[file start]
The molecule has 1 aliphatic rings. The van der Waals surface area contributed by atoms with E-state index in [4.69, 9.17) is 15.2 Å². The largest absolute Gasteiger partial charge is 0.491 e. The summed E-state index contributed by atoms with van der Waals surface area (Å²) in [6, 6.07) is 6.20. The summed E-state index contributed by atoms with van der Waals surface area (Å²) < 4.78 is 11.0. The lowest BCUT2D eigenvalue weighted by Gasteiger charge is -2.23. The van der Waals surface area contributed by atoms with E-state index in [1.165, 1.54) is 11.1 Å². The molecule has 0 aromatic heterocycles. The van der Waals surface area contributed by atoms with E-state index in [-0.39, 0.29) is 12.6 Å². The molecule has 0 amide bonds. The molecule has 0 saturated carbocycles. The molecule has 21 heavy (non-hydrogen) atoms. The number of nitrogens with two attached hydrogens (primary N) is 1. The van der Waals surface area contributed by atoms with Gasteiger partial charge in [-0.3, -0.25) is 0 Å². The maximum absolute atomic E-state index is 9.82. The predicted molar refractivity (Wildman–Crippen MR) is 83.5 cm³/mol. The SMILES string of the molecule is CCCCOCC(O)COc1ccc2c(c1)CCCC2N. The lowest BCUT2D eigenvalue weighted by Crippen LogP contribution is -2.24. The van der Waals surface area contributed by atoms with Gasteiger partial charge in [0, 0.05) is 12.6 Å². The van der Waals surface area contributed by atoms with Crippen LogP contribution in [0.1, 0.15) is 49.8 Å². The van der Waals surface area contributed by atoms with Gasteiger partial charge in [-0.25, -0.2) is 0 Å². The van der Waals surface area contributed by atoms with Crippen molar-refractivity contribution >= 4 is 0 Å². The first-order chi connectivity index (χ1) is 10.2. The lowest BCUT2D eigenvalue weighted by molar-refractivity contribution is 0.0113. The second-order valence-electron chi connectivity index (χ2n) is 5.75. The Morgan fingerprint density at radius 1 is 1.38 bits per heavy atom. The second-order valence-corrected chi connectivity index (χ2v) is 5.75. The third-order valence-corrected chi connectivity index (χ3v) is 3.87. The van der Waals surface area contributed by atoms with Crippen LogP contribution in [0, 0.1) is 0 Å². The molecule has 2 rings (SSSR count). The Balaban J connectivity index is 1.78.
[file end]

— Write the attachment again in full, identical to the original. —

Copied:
The molecule has 1 aliphatic rings. The van der Waals surface area contributed by atoms with E-state index in [4.69, 9.17) is 15.2 Å². The largest absolute Gasteiger partial charge is 0.491 e. The summed E-state index contributed by atoms with van der Waals surface area (Å²) in [6, 6.07) is 6.20. The summed E-state index contributed by atoms with van der Waals surface area (Å²) < 4.78 is 11.0. The lowest BCUT2D eigenvalue weighted by Gasteiger charge is -2.23. The van der Waals surface area contributed by atoms with E-state index in [1.165, 1.54) is 11.1 Å². The molecule has 0 aromatic heterocycles. The van der Waals surface area contributed by atoms with E-state index in [-0.39, 0.29) is 12.6 Å². The molecule has 0 amide bonds. The molecule has 0 saturated carbocycles. The molecule has 21 heavy (non-hydrogen) atoms. The number of nitrogens with two attached hydrogens (primary N) is 1. The van der Waals surface area contributed by atoms with Gasteiger partial charge in [-0.3, -0.25) is 0 Å². The maximum absolute atomic E-state index is 9.82. The predicted molar refractivity (Wildman–Crippen MR) is 83.5 cm³/mol. The SMILES string of the molecule is CCCCOCC(O)COc1ccc2c(c1)CCCC2N. The lowest BCUT2D eigenvalue weighted by Crippen LogP contribution is -2.24. The van der Waals surface area contributed by atoms with Gasteiger partial charge in [0, 0.05) is 12.6 Å². The van der Waals surface area contributed by atoms with Crippen LogP contribution in [0.1, 0.15) is 49.8 Å². The van der Waals surface area contributed by atoms with Gasteiger partial charge in [-0.25, -0.2) is 0 Å². The van der Waals surface area contributed by atoms with Crippen molar-refractivity contribution >= 4 is 0 Å². The first-order chi connectivity index (χ1) is 10.2. The lowest BCUT2D eigenvalue weighted by molar-refractivity contribution is 0.0113. The second-order valence-electron chi connectivity index (χ2n) is 5.75. The Morgan fingerprint density at radius 1 is 1.38 bits per heavy atom. The second-order valence-corrected chi connectivity index (χ2v) is 5.75. The third-order valence-corrected chi connectivity index (χ3v) is 3.87. The van der Waals surface area contributed by atoms with Crippen LogP contribution in [0, 0.1) is 0 Å². The molecule has 2 rings (SSSR count). The Balaban J connectivity index is 1.78.